Allentown dam removed


By Josh Ellerbrock - jellerbrock@limanews.com



Kevin Wood, an employee with Degen Excavating of Lima, operates an excavator to remove the Allentown Dam on Thursday morning. By removing the dam, which was built in 1933, aquatic life and water quality of the river will improve. Craig J. Orosz | The Lima News

Kevin Wood, an employee with Degen Excavating of Lima, operates an excavator to remove the Allentown Dam on Thursday morning. By removing the dam, which was built in 1933, aquatic life and water quality of the river will improve. Craig J. Orosz | The Lima News


LIMA — A low-head dam removal on the Ottawa River just west of Dutch Hollow Road began Thursday to improve water quality in the area and allow fish to head upstream.

Initiated by the Ottawa River Coalition in response to a 2010 EPA water quality study, the dam’s removal is estimated to allow the river’s fish to better use their river habitat and propagate instead of running into the man-made barrier.

Currently, the four miles of river upstream of the dam are largely devoid of fish.

The coalition got the dam removal project off the ground back in 2018 after holding a number of public meetings to hear from local neighbors. At the time, neighboring property owners adjacent to the dam, including Dominion Energy, had no objection to ripping out the concrete structure.

As for the river’s flow, the dam’s removal is expected to have limited impacts to the amount of water moving through the area, according to studies completed by federal and state agencies. The biggest change is expected to be a thinning in the river roughly one third of a mile up stream as the river readjusts its flow.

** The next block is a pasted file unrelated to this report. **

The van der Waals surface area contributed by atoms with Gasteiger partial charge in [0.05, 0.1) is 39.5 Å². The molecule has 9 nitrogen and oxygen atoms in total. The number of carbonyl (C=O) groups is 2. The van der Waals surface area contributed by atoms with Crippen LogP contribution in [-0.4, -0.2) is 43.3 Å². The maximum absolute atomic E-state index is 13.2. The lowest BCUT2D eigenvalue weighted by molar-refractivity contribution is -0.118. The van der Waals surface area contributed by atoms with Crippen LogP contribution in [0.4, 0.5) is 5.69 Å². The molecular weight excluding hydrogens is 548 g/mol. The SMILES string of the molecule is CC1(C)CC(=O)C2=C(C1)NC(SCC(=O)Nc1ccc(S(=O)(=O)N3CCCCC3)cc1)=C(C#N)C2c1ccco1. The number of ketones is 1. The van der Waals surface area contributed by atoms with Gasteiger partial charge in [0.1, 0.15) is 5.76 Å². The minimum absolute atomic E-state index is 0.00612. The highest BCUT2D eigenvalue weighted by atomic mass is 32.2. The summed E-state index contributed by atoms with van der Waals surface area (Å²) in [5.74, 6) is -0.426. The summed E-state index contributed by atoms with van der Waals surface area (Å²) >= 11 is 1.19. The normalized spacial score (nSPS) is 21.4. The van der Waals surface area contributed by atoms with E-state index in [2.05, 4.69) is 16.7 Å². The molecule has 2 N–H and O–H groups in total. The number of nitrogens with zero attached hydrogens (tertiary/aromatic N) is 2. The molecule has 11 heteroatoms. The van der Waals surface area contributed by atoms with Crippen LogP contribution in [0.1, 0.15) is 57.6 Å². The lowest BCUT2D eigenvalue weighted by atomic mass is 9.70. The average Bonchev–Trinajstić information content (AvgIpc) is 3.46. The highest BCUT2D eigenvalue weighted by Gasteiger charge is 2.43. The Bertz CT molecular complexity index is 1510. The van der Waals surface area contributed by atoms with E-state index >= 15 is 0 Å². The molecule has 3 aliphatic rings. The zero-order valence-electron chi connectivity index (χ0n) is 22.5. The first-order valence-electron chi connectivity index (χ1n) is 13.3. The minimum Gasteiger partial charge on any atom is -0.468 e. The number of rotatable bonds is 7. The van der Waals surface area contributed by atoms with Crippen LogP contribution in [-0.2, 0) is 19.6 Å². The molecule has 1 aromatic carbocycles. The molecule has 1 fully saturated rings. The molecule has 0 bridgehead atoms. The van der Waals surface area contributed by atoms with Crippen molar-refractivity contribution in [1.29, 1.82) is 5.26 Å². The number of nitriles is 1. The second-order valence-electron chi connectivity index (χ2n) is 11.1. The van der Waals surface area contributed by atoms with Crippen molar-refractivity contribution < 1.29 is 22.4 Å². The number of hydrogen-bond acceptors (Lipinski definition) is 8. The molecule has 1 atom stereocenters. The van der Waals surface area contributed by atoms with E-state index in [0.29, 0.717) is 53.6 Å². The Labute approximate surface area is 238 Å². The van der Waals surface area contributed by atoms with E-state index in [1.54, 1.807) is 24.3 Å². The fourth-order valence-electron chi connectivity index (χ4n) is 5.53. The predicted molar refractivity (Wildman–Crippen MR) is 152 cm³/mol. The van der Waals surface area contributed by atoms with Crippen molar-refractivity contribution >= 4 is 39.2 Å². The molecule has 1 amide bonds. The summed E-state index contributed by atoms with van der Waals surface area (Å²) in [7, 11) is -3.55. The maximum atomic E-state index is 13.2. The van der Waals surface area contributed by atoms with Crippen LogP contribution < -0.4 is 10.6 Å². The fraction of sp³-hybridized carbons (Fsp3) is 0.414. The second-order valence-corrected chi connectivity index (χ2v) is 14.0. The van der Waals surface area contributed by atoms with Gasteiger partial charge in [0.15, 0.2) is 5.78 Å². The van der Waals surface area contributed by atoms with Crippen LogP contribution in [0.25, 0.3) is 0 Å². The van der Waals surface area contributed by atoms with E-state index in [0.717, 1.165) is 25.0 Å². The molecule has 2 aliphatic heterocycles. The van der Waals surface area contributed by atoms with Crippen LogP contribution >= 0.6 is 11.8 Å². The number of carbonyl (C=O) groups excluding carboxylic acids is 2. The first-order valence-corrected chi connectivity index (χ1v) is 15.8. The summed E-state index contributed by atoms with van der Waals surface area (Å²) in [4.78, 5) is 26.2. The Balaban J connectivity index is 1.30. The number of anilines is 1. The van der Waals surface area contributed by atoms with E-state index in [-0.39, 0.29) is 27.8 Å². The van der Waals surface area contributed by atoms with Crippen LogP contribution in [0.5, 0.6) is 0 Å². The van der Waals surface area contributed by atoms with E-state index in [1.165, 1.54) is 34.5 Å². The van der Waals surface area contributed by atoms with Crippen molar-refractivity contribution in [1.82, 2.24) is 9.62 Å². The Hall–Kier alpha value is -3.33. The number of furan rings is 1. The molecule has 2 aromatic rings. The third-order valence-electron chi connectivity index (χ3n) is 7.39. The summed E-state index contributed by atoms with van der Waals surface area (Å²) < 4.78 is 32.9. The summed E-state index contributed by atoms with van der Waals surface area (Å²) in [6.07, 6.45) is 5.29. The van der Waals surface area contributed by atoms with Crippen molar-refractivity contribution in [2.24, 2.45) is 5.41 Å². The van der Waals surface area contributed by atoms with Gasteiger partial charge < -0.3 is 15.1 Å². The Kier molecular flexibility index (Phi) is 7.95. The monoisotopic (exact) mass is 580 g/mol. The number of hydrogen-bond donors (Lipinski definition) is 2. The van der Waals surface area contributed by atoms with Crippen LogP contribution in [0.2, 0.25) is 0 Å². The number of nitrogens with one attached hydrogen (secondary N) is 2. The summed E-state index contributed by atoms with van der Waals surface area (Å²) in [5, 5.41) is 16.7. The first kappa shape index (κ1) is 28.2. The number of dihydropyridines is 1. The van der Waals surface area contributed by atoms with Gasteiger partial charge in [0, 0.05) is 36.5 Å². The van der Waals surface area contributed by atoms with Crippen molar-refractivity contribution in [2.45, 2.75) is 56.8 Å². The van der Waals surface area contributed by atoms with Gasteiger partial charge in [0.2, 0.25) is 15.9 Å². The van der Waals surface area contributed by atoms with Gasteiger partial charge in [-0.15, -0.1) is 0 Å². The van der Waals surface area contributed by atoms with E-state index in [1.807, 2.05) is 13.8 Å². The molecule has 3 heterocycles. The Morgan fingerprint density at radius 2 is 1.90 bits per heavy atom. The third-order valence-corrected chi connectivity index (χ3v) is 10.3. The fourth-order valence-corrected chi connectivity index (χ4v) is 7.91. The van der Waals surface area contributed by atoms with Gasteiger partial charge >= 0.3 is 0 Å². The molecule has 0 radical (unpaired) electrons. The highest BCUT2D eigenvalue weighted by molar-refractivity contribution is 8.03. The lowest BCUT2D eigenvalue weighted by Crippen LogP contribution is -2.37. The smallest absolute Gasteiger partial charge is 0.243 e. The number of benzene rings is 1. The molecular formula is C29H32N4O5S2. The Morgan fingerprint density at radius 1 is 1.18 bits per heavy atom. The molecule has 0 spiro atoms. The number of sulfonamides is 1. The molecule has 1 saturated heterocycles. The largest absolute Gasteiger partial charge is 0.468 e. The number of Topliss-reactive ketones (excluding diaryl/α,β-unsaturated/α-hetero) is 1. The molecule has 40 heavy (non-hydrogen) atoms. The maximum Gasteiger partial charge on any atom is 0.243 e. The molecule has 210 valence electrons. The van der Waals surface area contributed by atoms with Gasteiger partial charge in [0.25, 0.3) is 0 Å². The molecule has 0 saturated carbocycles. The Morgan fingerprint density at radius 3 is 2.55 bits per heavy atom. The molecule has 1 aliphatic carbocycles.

Initially, the Allentown dam was built in 1933 to support a stream flow gauging station operated by the U.S. Geological Survey, but that purpose was nixed in 1984. Other low-head dams constructed on the Ottawa River in the same time period — eight in total — had been constructed to deepen the river where dry stream-beds once stood.

As for the Allentown dam’s purpose today, the 88-foot-long concrete dam does little but trap sediment, including three feet of rock, stone, gravel and sand that has since raised the stream bed.

Once the $13,500 project is completed by the Ottawa River Coalition’s contractor Degen Excavating, coalition volunteers will still have to relocate freshwater mussels in the area. Without doing so, some of the mussels could become stranded in deeper water, and volunteers are using Thursday and Friday to move them to more accommodating areas of the river before any changes in the river destroys their viability.

According to the Ottawa River Coalition, the Ottawa River is home to 54 different species of fish that are sometimes separated by the river’s low-head dams, and the coalition is actively working through ways to open up the river, through dam modification or removal, to allow a more natural flow of native species.

Kevin Wood, an employee with Degen Excavating of Lima, operates an excavator to remove the Allentown Dam on Thursday morning. By removing the dam, which was built in 1933, aquatic life and water quality of the river will improve. Craig J. Orosz | The Lima News
https://www.limaohio.com/wp-content/uploads/sites/54/2020/08/web1_Allentown-Dam_01co.jpgKevin Wood, an employee with Degen Excavating of Lima, operates an excavator to remove the Allentown Dam on Thursday morning. By removing the dam, which was built in 1933, aquatic life and water quality of the river will improve. Craig J. Orosz | The Lima News

By Josh Ellerbrock

jellerbrock@limanews.com

Reach Josh Ellerbrock at 567-242-0398.

Reach Josh Ellerbrock at 567-242-0398.

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